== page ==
Recognizing Charcot-Marie-Tooth in the Primary Care Setting: An Overview

How Can I Educate a Patient Living With CMT?

Education on proper shoe wear is essential. People with CMT are often fatigued after several hours on their feet, so providing an avenue to keep their feet comfortable with an orthopedic shoe can lead to decreased occurrences of falls, decreased pain, and increased gait velocity.

Another essential educational point is the incorporation of regular exercise routines. Difficulties and fatigue during exercise can be frustrating, but studies prove that physical therapy and resistance exercise increases muscle strength and improves timing of execution of activities of daily living.17 Resistance exercises can also play a role in reducing disease progression; therefore, healthcare providers should encourage patients to exercise regularly, explain the benefits of doing so, and refer patients to physical therapy to incorporate a low-intensity program into the treatment plan.

What Is the Prognosis of Patients With CMT?

Most commonly, patients diagnosed with CMT experience a slow clinical progression that begins with lower extremity muscle imbalance and leads to weakness. Sensory changes in vibration, pain, thermal, and proprioceptive sensitivities can follow with disease progression. In some cases, the upper limbs are later affected with intrinsic muscle atrophy starting distal to proximal.13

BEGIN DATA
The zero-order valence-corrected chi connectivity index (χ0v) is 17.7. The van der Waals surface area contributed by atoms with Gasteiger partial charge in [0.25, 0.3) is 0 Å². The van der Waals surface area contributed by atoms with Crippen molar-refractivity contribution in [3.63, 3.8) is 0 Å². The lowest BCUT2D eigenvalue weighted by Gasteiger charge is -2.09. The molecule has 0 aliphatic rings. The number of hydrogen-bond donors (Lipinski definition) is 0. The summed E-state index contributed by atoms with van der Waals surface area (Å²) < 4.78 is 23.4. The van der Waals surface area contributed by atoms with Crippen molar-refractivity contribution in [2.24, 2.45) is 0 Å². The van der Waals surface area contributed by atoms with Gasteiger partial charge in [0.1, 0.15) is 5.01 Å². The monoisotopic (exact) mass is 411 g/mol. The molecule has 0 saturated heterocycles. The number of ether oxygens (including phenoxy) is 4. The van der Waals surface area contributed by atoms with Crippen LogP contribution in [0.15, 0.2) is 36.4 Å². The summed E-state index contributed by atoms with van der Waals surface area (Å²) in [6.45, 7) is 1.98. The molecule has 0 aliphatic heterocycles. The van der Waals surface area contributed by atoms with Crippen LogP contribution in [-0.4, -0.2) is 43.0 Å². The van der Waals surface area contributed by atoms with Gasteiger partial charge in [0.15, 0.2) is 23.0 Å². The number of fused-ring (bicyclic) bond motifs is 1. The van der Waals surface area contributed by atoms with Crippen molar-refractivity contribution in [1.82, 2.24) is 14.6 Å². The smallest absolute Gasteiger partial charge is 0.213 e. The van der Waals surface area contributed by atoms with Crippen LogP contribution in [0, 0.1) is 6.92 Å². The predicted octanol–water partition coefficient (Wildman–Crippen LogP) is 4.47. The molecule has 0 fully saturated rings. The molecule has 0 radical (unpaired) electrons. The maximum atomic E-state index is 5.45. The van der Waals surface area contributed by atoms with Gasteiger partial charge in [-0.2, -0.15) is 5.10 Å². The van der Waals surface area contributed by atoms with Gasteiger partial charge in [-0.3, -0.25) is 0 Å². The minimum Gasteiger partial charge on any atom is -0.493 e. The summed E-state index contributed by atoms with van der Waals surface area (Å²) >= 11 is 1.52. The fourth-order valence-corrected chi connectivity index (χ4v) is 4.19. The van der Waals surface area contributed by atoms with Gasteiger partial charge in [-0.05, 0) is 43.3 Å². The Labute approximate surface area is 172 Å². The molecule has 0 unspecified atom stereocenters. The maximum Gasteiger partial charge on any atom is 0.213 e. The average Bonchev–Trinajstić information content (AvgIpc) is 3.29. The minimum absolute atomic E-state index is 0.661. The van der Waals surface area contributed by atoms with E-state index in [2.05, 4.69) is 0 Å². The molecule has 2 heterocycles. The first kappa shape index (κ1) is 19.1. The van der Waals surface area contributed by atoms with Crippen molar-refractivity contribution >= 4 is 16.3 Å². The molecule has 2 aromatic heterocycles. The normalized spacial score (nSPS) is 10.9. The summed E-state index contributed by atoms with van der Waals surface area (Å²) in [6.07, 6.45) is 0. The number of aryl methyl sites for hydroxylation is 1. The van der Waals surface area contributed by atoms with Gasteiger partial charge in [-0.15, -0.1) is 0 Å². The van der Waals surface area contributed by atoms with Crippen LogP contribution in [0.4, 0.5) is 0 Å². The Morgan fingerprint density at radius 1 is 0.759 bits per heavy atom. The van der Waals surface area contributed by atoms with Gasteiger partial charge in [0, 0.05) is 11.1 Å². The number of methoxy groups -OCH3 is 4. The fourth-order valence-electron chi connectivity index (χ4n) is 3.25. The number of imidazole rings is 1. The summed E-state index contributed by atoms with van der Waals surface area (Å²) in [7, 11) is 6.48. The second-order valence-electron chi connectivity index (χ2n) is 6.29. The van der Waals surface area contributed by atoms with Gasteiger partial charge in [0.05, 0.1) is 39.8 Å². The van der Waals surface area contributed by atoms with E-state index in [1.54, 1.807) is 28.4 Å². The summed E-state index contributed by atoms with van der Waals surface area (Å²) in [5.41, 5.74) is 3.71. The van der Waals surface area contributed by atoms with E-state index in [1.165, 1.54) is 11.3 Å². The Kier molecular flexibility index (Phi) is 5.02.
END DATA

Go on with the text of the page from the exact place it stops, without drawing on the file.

Overall, the severity and course of the disease varies from patient to patient. Many patients have mild to moderate disabilities, with some experiencing severe disabilities such as skeletal deformities that drastically affect quality of life.13 As with many disease processes, the presenting signs and symptoms influence the patient’s prognosis.

A patient only complaining of lower extremity weakness may have a better prognosis than one who also has changes in sensation and grip strength, and complaints of tripping. The earlier a treatment plan can be initiated, the higher the likelihood of being able to slow or even reverse disease progression.13 In the majority of cases, patients live a normal life with limitations on certain daily activities as the disease progresses.